Today I’d like to talk about a topic that has been bothering me since the Black Friday commercials first aired on our televisions. It affects us all as artists, writers, and individual thinkers. Over the past few days, I’ve realized two things.

One, it’s extremely difficult to keep a humble heart during this time of year: the time of gifts, sales, expensive objects, and corrupt bargains. How does an artist, a writer, keep himself grounded during so much chaos? Throughout a time of strong jealousy and shallow competition, how does one keep his spirituality?

Two, the conflict between spirituality and materialism eventually becomes an intense internal battle in all of us. Unfortunately, in many people, materialism triumphs over spirituality. When I walked into the mall this morning with my sister, I legitimately felt the two concepts collide and pull at each other. I felt the desire to be enticed by the sales and the stores; I was drawn to the enthusiastic crowds. But, at the same time, I also felt a need to be grounded and to realize that the things surrounding me were simply objects– that I have a pile of poems at home that need to be revised, that I have stories that need to be developed, that I have a currency of imagination in my mind that I need to spend. This collision of juxtaposing feelings manifested itself as anxiety, and I’m sure many of you can relate to the feeling. But should this REALLY be happening? Should materialism be such a strong presence in our society that it battles our innate human nature to create? To feel humble? To feel human?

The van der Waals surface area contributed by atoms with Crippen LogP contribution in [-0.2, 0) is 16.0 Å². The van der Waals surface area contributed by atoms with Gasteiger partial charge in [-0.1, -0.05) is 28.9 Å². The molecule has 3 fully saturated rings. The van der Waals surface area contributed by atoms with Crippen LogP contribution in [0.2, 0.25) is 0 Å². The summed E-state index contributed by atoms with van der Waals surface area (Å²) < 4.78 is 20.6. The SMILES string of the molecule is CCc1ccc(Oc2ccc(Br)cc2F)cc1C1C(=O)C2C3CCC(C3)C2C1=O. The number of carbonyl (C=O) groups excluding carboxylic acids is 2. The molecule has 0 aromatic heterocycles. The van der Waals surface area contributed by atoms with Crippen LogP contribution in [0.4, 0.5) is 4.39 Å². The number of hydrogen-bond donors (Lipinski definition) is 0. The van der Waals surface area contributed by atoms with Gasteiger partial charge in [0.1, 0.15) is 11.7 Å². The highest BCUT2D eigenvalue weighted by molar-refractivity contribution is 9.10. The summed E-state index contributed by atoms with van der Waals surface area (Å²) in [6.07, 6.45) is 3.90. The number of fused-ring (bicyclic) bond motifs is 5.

I believe that materialism, the desire for objects, is swallowing up our need to tend to our minds and relationships, the things that really matter. I think that objects are just what they are– objects. Spending time with my grandmother and family this week reminded me of that idea very strongly. While objects can be replaced, your spirituality and your connections with others and/or yourself cannot. I’ve found that if a society’s standard grapples for superiority with things like love, good intentions, generosity, creativity, or imagination, it is not worth it. But, the reality is that it does. And, looking around the mall today beside my sister, it made me sad. It made me sad for future generations.

Anyway, those are just my thoughts for today that I could not shake. Please leave a comment below if you feel the same way, or even if you disagree. In addition, I hope all of my readers in America had a fantastic and connecting Thanksgiving. Stay grounded and stay happy.